Wednesday, May 27, 2015

Nicotine withdrawal

Table of Contents

Alternative Names

Withdrawal from nicotine; Smoking - nicotine addiction and withdrawal; Smokeless tobacco - nicotine addiction; Cigar smoking; Pipe smoking; Smokeless snuff; Tobacco use; Chewing tobacco


Nicotine use can have many different effects on body functions, both positive and negative. Nicotine acts as both a stimulant and depressant on your body. The use of nicotine:

  • Decreases the appetite (for this reason, the fear of weight gain affects some people's willingness to stop smoking).
  • Boosts mood and may even relieve minor depression. Many people will feel a sense of well-being.
  • Raises the blood level of blood sugar (glucose) and increases insulin production.
  • Increases bowel activity, saliva, and phlegm.
  • Increases heart rate by around 10 to 20 beats per minute.
  • Increases blood pressure by 5 to 10 mmHg (because it tightens the blood vessels).
  • May cause sweating, nausea, and diarrhea.
  • Stimulates memory and alertness. People who use tobacco often depend on it to help them accomplish certain tasks and perform well.

Symptoms of nicotine withdrawal generally start within 2 - 3 hours after the last tobacco use, and will peak about 2 - 3 days later. Symptoms may be severe, depending on how long you smoked and how many cigarettes you smoked each day. Common symptoms include:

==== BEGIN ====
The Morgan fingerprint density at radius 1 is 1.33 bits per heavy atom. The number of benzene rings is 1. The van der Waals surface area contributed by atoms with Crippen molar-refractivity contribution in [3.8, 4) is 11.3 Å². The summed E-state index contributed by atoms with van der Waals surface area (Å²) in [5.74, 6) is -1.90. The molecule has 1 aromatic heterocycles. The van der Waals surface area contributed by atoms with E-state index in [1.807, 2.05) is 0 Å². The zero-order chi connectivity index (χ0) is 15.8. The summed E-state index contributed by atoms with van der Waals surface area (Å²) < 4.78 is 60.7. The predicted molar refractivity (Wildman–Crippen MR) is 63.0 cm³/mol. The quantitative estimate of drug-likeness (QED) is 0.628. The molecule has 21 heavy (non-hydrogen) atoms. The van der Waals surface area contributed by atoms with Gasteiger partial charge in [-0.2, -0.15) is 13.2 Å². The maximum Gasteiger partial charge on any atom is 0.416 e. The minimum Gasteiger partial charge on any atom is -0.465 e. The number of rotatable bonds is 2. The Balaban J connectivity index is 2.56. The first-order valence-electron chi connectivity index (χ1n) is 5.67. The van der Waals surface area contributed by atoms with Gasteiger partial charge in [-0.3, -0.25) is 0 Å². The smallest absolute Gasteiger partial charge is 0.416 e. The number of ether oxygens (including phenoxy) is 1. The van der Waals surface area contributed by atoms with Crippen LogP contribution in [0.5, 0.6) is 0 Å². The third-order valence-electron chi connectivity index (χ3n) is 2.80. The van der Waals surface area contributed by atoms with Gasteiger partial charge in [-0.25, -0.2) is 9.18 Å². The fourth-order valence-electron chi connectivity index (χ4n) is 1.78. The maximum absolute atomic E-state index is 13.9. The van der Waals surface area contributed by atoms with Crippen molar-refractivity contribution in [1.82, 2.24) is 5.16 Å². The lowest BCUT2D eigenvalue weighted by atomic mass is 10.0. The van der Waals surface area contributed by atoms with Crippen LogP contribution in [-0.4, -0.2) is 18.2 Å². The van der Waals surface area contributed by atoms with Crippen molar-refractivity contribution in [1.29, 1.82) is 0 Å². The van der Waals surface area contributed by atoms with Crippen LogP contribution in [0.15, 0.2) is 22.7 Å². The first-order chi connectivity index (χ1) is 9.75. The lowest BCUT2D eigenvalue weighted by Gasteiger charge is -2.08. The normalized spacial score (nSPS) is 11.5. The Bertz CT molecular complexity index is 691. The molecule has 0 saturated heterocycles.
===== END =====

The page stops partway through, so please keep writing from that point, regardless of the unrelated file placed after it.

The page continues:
• An intense craving for nicotine
  • Anxiety, tension, restlessness, frustration, or impatience
  • Difficulty concentrating
  • Drowsiness or trouble sleeping, as well as bad dreams and nightmares
  • Headaches
  • Increased appetite and weight gain
  • Irritability or depression

A milder form of nicotine withdrawal that involves some or all of these symptoms can occur when a smoker switches from regular to low-nicotine cigarettes or significantly cuts down on the number of cigarettes smoked.

Symptoms of nicotine withdrawal can mimic, disguise, or worsen the symptoms of other psychiatric problems.

Signs and tests

Review Date: 10/31/2010
Reviewed By: David C. Dugdale, III, MD, Professor of Medicine, Division of General Medicine, Department of Medicine, University of Washington School of Medicine; and Linda J. Vorvick, MD, Medical Director, MEDEX Northwest Division of Physician Assistant Studies, Unviersity of Washington, School of Medicine. Also reviewed by David Zieve, MD, MHA, Medical Director, A.D.A.M., Inc.

A.D.A.M., Inc. is accredited by URAC, also known as the American Accreditation HealthCare Commission (